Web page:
How to survive vet school: and I will memorize 500 pathogens then I will memorize 500 more
I hope you sang the title to the tune of “I would walk 500 miles” because that’s what I intended you to do. Also, sorry if it’s stuck in your head now. My bad.
Anyway… Picture this, you find yourself in lecture and the professor is rattling off the 1000′s of pathogens you need to know and all the little itty bitty details you need to know about them. Now what? Do I get the cue cards and try to cram them all in for the upcoming test or what?
As usual it depends on how you learn, but you should try to avoid cramming when you can (though not always possible).
I despise making and using cue cards so here are some tips I have for those courses that often require such tactics.
- Organize pathogens into groups (e.g. DNA viruses, gram +/- bacteria, flies vs protists vs nematodes
- Start from the bottom – learn the common and general things (or rules) about the groups you’ve made (i.e nematode lifecycles, size of the viral family etc.) and know what falls in the group (e.g. herpesviridae is a large DNA virus family; staphylococcus is a gram + bacteria etc.)
- Make sub-groups (e.g. intracellular gram+ bacteria vs extracellular gram + bacteria; herpes virus family vs parvoviridae family) – then again learn the common/general/rules of these sub groups.
- Continue to make more and more sub groups (w/in subgroups) — learn the rules/common/general things about the subgroups.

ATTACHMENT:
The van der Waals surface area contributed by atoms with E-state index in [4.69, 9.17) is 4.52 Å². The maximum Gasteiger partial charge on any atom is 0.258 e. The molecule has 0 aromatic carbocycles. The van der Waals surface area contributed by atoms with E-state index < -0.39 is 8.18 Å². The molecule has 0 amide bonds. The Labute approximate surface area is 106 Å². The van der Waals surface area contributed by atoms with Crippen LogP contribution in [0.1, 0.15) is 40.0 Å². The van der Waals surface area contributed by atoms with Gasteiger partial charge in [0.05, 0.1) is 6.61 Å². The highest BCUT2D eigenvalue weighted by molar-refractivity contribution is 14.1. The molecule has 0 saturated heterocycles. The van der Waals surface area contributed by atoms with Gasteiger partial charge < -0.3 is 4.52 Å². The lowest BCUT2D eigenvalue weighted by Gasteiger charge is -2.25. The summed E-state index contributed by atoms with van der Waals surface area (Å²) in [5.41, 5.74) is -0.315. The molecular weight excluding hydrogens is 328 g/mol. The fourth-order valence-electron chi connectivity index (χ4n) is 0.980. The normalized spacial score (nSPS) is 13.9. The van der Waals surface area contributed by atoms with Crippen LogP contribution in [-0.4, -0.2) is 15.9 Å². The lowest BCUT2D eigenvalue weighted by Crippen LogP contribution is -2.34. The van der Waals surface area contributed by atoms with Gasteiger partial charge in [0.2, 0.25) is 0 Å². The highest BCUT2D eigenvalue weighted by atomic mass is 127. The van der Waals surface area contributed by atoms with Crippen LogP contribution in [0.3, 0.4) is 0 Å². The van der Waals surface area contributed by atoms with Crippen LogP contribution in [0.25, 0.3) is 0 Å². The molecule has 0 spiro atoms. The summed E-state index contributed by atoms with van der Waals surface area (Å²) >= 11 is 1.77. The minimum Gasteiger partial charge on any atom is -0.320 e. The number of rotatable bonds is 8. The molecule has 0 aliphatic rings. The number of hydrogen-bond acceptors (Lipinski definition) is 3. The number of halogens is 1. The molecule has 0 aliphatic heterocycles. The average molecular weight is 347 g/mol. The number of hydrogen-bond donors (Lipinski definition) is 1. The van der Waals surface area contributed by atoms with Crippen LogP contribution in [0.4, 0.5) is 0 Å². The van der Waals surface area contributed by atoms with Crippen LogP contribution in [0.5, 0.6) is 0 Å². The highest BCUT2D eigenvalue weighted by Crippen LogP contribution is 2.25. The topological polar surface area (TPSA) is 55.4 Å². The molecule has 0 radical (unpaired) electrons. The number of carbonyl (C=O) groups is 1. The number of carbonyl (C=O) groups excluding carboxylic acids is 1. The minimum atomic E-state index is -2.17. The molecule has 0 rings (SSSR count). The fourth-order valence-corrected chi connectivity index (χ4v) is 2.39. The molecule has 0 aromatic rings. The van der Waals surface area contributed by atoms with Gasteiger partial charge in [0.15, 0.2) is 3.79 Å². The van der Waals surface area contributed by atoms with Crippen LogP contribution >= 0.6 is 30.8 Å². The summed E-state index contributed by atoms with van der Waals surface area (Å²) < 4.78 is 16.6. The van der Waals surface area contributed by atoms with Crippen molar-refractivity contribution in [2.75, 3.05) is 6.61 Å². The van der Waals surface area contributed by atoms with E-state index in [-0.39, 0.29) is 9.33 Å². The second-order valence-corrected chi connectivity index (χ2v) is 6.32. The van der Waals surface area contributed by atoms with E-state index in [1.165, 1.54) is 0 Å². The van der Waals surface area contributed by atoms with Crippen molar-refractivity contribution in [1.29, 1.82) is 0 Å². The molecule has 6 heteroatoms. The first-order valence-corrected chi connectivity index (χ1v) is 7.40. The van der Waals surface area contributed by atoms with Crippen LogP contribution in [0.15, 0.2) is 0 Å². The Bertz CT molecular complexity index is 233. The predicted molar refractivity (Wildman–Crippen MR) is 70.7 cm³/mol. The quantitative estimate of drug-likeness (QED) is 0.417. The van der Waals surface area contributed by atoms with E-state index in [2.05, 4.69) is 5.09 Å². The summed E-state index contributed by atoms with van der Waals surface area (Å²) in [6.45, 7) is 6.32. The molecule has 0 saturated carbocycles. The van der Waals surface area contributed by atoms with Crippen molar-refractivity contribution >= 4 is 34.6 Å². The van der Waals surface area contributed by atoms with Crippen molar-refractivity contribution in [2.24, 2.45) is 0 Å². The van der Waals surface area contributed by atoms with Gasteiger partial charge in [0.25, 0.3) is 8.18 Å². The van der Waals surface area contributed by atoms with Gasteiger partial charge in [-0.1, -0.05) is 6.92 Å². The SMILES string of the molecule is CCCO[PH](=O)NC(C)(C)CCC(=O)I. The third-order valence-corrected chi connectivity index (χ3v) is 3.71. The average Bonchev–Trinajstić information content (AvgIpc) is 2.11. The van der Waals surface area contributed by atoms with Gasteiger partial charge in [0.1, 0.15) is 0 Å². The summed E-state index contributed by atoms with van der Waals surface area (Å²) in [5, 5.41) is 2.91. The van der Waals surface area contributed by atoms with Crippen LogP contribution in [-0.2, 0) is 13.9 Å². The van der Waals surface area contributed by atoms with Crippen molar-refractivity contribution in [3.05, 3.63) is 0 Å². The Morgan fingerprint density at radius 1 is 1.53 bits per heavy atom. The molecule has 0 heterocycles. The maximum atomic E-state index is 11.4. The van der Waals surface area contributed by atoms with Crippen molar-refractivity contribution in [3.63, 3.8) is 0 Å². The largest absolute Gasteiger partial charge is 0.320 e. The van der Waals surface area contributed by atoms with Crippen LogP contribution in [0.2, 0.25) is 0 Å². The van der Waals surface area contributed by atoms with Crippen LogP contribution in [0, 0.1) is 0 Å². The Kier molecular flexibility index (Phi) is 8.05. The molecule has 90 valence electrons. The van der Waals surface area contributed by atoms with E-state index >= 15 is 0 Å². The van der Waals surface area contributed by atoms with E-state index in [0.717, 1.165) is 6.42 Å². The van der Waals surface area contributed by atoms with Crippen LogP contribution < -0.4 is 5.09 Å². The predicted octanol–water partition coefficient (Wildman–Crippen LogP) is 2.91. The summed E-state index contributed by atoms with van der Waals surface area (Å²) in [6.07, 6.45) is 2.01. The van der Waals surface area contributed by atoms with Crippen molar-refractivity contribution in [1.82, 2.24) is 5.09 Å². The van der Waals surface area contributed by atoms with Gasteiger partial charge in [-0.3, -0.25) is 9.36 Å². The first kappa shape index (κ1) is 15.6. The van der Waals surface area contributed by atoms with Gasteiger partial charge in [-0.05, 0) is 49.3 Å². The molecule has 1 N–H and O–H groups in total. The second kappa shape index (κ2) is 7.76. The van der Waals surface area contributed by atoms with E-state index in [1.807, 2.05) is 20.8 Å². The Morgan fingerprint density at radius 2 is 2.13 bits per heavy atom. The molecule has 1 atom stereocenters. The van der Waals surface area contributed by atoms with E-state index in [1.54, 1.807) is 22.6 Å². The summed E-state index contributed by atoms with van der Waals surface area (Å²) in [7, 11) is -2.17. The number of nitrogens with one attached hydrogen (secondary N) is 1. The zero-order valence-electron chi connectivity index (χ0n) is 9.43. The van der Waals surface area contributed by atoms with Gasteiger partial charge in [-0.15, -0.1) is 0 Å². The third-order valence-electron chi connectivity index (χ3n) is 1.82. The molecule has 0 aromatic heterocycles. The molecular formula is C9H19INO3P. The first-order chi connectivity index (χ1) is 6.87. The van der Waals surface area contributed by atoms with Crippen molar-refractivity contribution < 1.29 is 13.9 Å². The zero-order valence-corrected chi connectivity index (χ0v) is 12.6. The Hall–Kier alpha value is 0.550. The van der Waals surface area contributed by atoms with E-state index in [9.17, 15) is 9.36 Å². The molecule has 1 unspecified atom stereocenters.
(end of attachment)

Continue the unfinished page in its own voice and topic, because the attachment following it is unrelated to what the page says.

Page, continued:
- Learn which pathogens fall in specific sub groups and once you have that down
- Now you’re here – Learn the important specifics or differences for individual pathogens
- Do it again different ways e.g.sort pathogens based on species they effect –> body system they effect –> specific location in the body they effect
- Once you’ve learnt your groups, build a chart and try to fill it our from memory
- Write down lists of important categories (e.g. reportable diseases, zoonotic disease) and learn them!
Repetition is key in learning, but what I find is most helpful when faced with learning 10000 pathogens at a time is really to break it down into groups and focus on learning commonalities rather than the nitty gritty details of every single pathogen.
To me it’s a lot more helpful to know that intracellular pathogens generally produce chronic granulomatous lesions, with a cellular immune response, that are difficult to vaccinate and to treat with antibiotics (there are of course exceptions to every rule). Then go through my mental rolodex of bacteria I know are intracellular to come up with possible ddx’s. Then it is for me to memorize every single thing about every single intracellular pathogen.
Disclaimer: these are just tips/tricks that I found helpful to do for subjects like this. This method won’t work for everyone but I just wanted to share some of the things that worked for me!